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Philips introduces newly enhanced cardiac ultrasound system PDF Print E-mail
Sunday, 03 October 2010 23:46

iE33 xMATRIX system offers expanded clinical applications in cardiac ultrasound imaging

Stockholm, Sweden – Royal Philips Electronics (NYSE: PHG, AEX: PHI) today announced enhancements to the iE33 xMATRIX cardiac ultrasound system designed to provide a more complete imaging solution for adult echocardiograms. In addition to the ergonomic design of the new X5-1 transducer, which aims to improve comfort and efficiency for the clinician, the system has been developed to help advance patient care by enabling expanded cardiac-related diagnostic capabilities related to ischemic disease detection, structural heart disease assessment, as well as systolic and diastolic heart failure and arrhythmia. These new features, which benefit both clinicians and patients, will be displayed at the European Society of Cardiology (ESC) Congress in Stockholm, August 28 through September 1.

“The new iE33 xMATRIX ultrasound system represents a significant breakthrough in ultrasound; technology that gives clinicians new diagnostic tools and helps them examine patients more quickly,” said Andrew Hatt, interim general manager, Ultrasound, for Philips Healthcare. “In addition, clinicians who have experienced scanning fatigue will appreciate that the X5-1 transducer combines the ergonomics of 2D transducers with the three-dimensional technology they need, to make the most informed patient care decisions possible.”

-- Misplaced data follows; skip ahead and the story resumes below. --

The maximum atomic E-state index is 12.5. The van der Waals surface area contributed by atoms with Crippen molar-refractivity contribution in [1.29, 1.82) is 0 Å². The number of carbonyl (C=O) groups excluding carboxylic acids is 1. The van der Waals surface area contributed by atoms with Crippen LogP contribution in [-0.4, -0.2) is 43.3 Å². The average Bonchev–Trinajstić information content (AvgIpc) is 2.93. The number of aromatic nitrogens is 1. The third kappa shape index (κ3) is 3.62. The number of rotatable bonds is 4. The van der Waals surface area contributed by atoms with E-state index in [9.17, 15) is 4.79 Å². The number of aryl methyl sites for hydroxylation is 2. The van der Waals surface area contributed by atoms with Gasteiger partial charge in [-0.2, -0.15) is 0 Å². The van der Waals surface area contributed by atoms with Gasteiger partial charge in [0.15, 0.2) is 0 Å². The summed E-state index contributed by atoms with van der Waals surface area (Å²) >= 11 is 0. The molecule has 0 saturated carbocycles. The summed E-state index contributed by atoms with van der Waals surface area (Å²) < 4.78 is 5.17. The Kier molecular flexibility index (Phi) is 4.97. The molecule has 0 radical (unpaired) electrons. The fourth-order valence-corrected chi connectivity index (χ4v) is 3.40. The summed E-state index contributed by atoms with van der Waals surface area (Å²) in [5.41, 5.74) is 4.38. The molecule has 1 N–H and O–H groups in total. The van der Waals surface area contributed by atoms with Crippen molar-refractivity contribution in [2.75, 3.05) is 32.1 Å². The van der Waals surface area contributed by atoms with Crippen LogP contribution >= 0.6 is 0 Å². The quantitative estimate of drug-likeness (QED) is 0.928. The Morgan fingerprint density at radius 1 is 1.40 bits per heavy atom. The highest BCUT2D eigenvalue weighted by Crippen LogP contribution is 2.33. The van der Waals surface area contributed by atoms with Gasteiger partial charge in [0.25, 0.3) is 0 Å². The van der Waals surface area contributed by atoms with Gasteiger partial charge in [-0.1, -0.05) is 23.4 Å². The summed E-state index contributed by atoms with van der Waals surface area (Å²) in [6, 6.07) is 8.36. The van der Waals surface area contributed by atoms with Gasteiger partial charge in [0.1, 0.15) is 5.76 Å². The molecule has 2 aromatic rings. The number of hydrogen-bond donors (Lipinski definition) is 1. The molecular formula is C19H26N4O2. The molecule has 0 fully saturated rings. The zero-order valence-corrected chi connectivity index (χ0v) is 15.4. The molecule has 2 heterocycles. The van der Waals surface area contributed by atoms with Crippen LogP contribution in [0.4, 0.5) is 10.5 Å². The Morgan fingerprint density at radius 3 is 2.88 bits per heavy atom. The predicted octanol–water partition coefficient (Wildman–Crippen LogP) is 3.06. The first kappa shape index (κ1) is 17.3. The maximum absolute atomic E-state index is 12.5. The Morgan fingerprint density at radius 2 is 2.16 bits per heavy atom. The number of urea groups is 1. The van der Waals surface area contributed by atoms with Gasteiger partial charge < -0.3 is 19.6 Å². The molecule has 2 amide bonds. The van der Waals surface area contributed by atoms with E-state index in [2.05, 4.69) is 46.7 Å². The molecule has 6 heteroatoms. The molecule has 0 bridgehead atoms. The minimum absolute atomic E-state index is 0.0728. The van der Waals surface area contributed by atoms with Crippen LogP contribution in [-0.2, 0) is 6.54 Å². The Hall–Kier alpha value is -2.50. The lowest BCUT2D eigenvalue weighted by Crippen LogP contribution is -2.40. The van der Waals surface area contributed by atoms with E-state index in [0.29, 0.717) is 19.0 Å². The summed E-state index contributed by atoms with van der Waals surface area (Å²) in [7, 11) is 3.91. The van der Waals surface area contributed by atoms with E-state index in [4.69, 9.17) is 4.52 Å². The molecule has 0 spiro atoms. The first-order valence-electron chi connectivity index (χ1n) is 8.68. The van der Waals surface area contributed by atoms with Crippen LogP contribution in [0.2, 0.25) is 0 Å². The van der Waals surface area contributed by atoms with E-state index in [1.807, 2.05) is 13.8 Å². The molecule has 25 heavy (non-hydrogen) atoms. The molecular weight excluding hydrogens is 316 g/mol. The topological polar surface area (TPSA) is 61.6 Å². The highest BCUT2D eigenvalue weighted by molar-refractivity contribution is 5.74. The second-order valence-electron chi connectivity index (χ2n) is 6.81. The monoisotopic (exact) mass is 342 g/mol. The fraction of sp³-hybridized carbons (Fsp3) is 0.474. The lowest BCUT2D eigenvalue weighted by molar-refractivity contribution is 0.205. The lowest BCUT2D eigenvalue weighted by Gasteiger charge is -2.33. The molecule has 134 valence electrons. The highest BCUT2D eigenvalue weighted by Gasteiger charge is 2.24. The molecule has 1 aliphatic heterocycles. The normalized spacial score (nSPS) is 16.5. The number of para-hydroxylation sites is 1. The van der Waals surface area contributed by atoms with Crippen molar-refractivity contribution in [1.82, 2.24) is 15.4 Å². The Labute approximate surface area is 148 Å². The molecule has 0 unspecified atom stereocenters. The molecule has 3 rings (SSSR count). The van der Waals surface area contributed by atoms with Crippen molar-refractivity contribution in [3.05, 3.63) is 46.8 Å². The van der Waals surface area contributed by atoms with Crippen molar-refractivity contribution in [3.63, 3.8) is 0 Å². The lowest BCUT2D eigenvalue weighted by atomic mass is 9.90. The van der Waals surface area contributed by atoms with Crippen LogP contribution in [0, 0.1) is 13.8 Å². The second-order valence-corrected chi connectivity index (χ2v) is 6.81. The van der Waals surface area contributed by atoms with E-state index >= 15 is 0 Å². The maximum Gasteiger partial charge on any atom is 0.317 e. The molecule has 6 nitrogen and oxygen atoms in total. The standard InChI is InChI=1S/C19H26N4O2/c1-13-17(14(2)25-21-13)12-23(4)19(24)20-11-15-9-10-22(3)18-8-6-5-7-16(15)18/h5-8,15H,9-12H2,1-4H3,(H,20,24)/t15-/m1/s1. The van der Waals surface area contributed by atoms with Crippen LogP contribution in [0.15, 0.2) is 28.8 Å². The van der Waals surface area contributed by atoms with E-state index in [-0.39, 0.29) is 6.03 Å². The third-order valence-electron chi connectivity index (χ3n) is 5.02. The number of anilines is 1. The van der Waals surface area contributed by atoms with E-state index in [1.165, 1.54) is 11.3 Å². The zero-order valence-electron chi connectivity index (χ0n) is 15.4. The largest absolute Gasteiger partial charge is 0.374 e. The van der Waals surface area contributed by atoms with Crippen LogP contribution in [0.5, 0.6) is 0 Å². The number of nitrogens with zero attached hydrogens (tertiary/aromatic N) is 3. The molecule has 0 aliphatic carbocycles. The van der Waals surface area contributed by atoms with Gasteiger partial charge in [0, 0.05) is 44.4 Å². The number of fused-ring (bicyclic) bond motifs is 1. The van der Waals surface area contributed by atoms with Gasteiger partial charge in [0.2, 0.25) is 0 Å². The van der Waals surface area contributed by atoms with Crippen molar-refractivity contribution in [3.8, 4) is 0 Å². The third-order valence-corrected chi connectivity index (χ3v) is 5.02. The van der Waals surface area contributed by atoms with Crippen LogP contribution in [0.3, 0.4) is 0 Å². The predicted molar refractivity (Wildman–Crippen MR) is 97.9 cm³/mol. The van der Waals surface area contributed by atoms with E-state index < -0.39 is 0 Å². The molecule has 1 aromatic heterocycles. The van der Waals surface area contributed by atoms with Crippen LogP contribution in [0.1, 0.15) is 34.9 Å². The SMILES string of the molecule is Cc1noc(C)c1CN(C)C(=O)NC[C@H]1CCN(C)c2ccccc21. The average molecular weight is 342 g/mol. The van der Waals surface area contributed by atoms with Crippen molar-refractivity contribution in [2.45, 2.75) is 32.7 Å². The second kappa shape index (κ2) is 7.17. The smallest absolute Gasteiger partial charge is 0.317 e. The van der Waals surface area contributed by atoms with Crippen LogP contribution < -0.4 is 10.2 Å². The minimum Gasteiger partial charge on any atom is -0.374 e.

Continuing the tradition of simplified, patient-focused healthcare solutions, new features of the iE33 xMATRIX ultrasound system include outstanding 2D and 3D image quality utilizing a single transducer, near instantaneous acquisition of 3D volumes, new 3D workflow tools and visualized color Doppler flow pattern during 3D exams. With the X5-1 and iRotate, a clinician can more easily obtain challenging 2D views, such as apical two-chamber. Rather than manually rotating the transducer and searching for a window that isn’t obscured by ribs, rotation is achieved electronically to maintain the best acoustical window. When used in stress echo, iRotate allows clinicians to complete an entire stress echo protocol from the standard windows following peak exertion without rotating the X5-1 transducer.

The iE33 xMATRIX ultrasound system also offers a 3D stress echo solution that can be incorporated with conventional 2D stress echo. After acquiring a volume, clinicians can then use the system’s advanced iSlice software to obtain short axis views of the heart’s apex. This constitutes additional clinical information that is not routinely obtained by ultrasound.

More information can be found at: http://bit.ly/PhilipsatESC2010.